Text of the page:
February 14, 2022
Most days, Mads Stenfatt is a mild-mannered pricing manager who spends his time crunching numbers on Excel sheets. In his off time, though, he’s trying to launch himself and his friends into space.
Stenfatt is one of around 50 volunteers at Copenhagen Suborbitals, a group of amateur rocketeers in Denmark who are trying to launch a person into suborbit on a homemade rocket — and they’re doing it on a shoestring budget.
“We do it because it’s hard,” Stenfatt told Futurism. “Once you are in it, you start to realize also that the fun part is not getting to the goal. The fun part is constantly working on challenges that are so ridiculously difficult.”
The ragtag group of amateurs are brought together by their love of rocketry their and singular goal of yeeting a person into space. What they lack in funding and resources, they more than make up for in tenacity, inventiveness, and sheer force of will.
The group is currently hard at work building a spacecraft dubbed “Spica,” which they hope will be the first amateur spacecraft to achieve a crewed suborbital flight. Unfortunately, with tight funding constraints along with limitations brought on by the COVID pandemic, they estimate that it’ll take at least 10 more years before they’ll be able to achieve their goal.
However, Stenfatt says the limitations in resources and the hurdles they face are all just a part of the fun. It’s scrappy, tenacious, and downright dangerous — which is why we had to catch up with Stenfatt to learn more.
This interview has been edited for clarity and length.
Futurism: How did you first get involved with Copenhagen Suborbitals?
Mads Stenfatt: I was a skydiver for quite a few years before I got involved with CS. I remember in 2011, they posted a picture of a launch project where a camera was mounted just below the hatch for the parachutes. I could see by the way it was mounted and how the parachutes were going to be ejected that the lines could get entangled around the camera. So I contacted them and told them about the risk and what they should do to mitigate that.
Later, I got an answer back from them that was basically, “If you’re so God damn smart, why don’t you come join us?” So I did.
For a few years, I was more of a theoretical guy. I knew how to pack a parachute for skydiving, but I knew nothing about creating parachutes for space travel. So I had to learn the theory behind everything. We had another guy at that time who was making the actual parachutes, but he stopped in 2013. I looked around in the organization and no one else wanted to be the guy who made the parachutes. All fingers were pointing at me.
For the first time since I was a kid, I had to actually operate a sewing machine. That meant I had to ask my mother for her old lousy sewing machine. I started practicing on that. Since then, I’ve upgraded two times and have a pretty okay machine today that I’m working on at the end of the dining table in the living room here.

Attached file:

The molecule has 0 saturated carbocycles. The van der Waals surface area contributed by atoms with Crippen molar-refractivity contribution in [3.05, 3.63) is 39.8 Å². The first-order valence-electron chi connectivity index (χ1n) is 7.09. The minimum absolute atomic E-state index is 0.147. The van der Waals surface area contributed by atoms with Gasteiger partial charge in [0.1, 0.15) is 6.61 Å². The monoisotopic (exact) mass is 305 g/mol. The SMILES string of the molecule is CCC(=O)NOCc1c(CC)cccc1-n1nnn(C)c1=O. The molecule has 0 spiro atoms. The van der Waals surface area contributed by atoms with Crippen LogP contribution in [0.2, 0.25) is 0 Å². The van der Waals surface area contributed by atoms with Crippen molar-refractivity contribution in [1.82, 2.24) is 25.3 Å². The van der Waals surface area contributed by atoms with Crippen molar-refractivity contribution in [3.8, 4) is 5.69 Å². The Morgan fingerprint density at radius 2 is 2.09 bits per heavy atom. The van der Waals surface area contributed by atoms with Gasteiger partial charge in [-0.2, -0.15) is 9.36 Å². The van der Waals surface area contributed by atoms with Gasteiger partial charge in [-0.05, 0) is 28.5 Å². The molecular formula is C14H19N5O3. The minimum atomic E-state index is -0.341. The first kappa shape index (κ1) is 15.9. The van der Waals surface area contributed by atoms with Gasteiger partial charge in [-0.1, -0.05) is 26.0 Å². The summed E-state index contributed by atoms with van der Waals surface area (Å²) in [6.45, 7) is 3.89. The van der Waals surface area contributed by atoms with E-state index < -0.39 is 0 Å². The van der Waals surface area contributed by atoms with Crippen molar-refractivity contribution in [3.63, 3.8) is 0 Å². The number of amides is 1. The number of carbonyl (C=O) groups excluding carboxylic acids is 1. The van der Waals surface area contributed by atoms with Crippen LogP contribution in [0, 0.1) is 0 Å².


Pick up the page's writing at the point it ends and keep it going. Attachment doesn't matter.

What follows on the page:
It sounds like you really had to learn on the go. You didn’t come in with this skill necessarily, but you had to pick it up.
I think that’s one of the big philosophies of CS. From the beginning, none of us knew how to do things, so someone had to learn. That means that if we realize that we’re lacking in some manufacturing method or technology or whatever then it’s okay to admit we don’t know it. So then I might say, “Okay, I’ll take the responsibility and try to understand how to do this.”
Sure, I may not be good at it from the beginning, but I’ll learn — and that’s very much the dynamics of how we work. That’s something we’ve seen so many times: the new members rise to the occasion whenever we see something that needs to be fixed
CS wants to send an astronaut to the edge of space. Why this goal, and not something easier?
We do it because it’s hard. Once you are in it, you start to realize that the fun part is not getting to the goal. The fun part is constantly working on challenges that are so ridiculously difficult.
Then there’s doing it on a shoestring budget when all the grownups — that’s what we call NASA, SpaceX, Blue Origin, and so on — can throw hundreds of thousands or millions of dollars at a problem. They can always buy themselves a solution, but we have to go the other way.
At best, we can spend a few hundred dollars on materials and then just be ingenious in what we do. That’s the fun part. We need to be different. One of the ways we do that is we overbuild stuff. All of the one or two percent improvements that the pros do to optimize something isn’t possible for us because it really costs money. We’d rather literally work with a hammer on a rugged engine to get it fixed than optimizing the thickness of the metal, for example.
A good example for that is the very first BPM-5 engine that we made for the Nexø class rocket. It came to us from a company that had used a machine to form it. Unfortunately, the angle of the exhaust was wrong. So at that point we had the choice of sending it back and waiting a couple of weeks to get it returned to us.